What is a captive?
A captive is an insurance company established by one or more organizations, and whose main purpose is to insure the risks of those organizations.
There are different types of captives :
- A single parent captive which insures related risks only.
- A group or association captive which is owned by the group or association members and insures the risks of the group or association only.
- An agency captive which is owned by an agency or broker which reinsures a portion of their clients’ risks.
- Open market captives which write unrelated business.
- Segregated account companies or protected cell companies, which provide legal separation of assets and liabilities of individual programs.
Why establish a captive?
Forming or participating in a captive can allow you to reap a number of benefits:
- Stable capacity – a captive can provide coverage for unusual and/or uninsurable exposures and can also eliminate cyclical pricing and capacity fluctuations inherent in the conventional market.
- Cost reductions – pricing in the conventional market includes profits and overhead. Although establishing a captive does not eliminate these costs, it should reduce them. And, depending on your loss history, there may be substantial underwriting profit.
- Cash flow – a captive will enjoy the benefit of investment income earned on funds supporting unearned premium and loss reserves, income which is usually enjoyed by the conventional market.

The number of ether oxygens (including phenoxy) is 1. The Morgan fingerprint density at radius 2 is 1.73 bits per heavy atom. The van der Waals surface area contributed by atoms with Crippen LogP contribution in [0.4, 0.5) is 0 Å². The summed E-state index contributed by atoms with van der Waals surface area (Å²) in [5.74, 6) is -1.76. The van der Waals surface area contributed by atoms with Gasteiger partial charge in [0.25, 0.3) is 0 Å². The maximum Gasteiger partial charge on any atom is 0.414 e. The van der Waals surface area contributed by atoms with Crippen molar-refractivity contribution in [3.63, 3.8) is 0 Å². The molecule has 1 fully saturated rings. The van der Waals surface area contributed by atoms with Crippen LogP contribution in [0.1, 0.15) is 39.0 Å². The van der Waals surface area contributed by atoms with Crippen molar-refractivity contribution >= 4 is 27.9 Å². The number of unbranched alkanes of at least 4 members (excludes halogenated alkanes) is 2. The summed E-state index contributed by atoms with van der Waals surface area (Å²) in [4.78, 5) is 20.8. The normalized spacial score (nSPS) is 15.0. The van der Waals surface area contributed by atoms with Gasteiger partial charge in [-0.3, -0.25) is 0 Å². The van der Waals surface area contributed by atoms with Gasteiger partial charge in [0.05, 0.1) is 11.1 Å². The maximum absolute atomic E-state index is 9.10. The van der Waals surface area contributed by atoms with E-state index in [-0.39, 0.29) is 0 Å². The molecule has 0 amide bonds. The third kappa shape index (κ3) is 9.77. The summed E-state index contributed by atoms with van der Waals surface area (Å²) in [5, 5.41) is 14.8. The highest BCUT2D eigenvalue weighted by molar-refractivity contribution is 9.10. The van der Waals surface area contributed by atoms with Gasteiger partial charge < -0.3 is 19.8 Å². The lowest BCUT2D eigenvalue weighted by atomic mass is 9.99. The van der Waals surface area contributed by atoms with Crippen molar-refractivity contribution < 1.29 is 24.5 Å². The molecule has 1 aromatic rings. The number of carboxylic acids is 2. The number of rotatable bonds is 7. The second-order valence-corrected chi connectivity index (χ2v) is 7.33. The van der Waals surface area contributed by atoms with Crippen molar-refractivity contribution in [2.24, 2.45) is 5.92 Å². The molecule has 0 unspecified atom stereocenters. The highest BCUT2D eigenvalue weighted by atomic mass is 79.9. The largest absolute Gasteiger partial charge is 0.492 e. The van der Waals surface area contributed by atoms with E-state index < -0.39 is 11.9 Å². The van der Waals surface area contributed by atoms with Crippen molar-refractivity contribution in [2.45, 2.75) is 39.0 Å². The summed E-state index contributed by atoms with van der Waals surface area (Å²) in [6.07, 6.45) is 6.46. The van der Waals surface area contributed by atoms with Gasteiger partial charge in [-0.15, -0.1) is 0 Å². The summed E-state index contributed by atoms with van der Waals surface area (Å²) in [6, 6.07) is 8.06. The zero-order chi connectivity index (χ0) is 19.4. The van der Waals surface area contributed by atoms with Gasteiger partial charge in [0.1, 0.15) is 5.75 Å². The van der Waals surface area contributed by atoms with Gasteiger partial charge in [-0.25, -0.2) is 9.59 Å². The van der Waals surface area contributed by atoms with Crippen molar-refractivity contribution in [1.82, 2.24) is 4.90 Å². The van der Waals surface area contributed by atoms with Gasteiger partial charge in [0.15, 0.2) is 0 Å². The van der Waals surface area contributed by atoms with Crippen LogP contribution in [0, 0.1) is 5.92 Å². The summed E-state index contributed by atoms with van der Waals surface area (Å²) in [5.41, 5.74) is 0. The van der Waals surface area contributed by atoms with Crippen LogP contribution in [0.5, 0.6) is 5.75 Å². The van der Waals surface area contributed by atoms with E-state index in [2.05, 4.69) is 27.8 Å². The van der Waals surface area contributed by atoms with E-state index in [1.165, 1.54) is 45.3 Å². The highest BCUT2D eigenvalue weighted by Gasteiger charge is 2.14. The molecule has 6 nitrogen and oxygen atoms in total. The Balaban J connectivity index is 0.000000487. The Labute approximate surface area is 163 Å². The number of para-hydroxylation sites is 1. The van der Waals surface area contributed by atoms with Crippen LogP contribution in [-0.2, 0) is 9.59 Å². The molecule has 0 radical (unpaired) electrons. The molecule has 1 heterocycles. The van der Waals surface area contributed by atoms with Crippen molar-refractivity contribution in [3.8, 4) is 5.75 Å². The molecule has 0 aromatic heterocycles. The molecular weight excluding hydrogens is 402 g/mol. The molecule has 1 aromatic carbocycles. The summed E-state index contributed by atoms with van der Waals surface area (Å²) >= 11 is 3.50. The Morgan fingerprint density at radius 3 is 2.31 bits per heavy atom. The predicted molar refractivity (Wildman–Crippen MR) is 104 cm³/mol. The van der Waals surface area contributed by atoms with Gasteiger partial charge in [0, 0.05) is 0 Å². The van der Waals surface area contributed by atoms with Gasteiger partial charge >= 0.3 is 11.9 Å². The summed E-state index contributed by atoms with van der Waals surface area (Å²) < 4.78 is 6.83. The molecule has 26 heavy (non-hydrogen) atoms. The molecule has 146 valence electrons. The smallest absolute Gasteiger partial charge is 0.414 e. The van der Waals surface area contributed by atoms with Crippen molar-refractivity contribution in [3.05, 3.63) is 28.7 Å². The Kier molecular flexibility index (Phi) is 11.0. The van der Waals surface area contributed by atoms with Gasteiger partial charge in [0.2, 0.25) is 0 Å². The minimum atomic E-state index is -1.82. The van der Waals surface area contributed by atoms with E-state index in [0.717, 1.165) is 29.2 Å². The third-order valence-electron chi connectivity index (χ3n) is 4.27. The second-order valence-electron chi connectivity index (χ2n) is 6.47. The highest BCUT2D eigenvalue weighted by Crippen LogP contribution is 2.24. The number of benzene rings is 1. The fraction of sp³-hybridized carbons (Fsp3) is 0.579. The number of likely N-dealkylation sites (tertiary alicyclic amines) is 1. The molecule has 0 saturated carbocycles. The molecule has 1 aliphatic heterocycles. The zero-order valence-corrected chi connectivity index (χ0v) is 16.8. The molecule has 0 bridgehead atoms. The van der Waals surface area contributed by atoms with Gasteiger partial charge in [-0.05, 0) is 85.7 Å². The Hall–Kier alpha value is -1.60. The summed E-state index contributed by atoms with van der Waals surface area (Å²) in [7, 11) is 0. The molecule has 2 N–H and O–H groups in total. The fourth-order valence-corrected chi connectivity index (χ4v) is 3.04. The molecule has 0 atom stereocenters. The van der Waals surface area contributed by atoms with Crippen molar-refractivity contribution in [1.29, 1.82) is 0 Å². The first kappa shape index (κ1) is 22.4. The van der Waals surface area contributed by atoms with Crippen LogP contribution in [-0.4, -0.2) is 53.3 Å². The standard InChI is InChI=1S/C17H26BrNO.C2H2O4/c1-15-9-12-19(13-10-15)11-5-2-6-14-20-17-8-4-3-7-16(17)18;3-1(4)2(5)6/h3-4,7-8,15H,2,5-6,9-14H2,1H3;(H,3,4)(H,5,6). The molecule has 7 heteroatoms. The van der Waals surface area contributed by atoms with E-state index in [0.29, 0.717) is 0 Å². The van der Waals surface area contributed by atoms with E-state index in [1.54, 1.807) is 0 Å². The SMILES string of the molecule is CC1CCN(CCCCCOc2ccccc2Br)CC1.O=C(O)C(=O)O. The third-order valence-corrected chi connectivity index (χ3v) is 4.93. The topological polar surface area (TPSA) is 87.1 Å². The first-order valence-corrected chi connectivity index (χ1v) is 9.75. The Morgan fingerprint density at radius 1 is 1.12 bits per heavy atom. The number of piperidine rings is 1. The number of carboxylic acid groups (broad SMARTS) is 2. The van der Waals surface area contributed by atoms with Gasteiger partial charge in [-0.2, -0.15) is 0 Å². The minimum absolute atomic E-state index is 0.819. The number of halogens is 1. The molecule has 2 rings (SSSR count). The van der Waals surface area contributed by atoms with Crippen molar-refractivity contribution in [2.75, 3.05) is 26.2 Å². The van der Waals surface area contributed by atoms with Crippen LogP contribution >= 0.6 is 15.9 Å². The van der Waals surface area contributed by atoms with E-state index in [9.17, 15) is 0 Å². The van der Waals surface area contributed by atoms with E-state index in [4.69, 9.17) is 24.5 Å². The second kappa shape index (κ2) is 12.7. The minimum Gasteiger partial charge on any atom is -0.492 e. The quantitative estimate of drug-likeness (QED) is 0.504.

- Access to reinsurance – a captive has the ability to access the international reinsurance market, obtaining reinsurance protection which can be less expensive than conventional direct and umbrella coverage. In addition, a captive has the opportunity to reduce costs by combining multiple lines of risk, and may also earn ceding commission, profit commission or both.
- Unbundling of services – a captive will facilitate the unbundling of risk control and claims handling services from the actual purchase of insurance.
- Risk control discipline – a captive may instill an improved awareness of risk control within the parent organization, thus reducing insurance costs even further.
- Taxation – the establishment of a captive should always be determined by its validity as an insurance operation, independent of any tax advantage, which should be viewed as an incidental, but possibly significant advantage.
Prerequisites for Success
Many captives may fail even before they commence operations. To ensure the success of your captive, the following prerequisites should be in place:
- Management Commitment – it is crucial that the parent company’s management is committed to the captive, and understands and appreciates the captive’s role in the risk management function.
- Risk Control – there is a strong need for effective risk control techniques, which should ensure that, over the years, the loss experience remains far better than the industry average.
- Risk Identification and Evaluation – well-developed techniques for the identification and evaluation of risk should be used. In addition, the attitude of the organization toward retaining risk will be important when a decision is made on reinsurance and future development.
- Market Factors – the co-operation of the conventional market is required. A captive must have the ability to buy adequate and reasonably priced reinsurance.
- Management Services – it is essential that there are adequate management, legal and financial services available in the domicile selected for the captive.
- Group Captive – for group captives to succeed, there must be a long-term commitment from the members, adequate capitalization, selective membership standards, risk sharing, profit allocation and distribution plans, and exit strategies.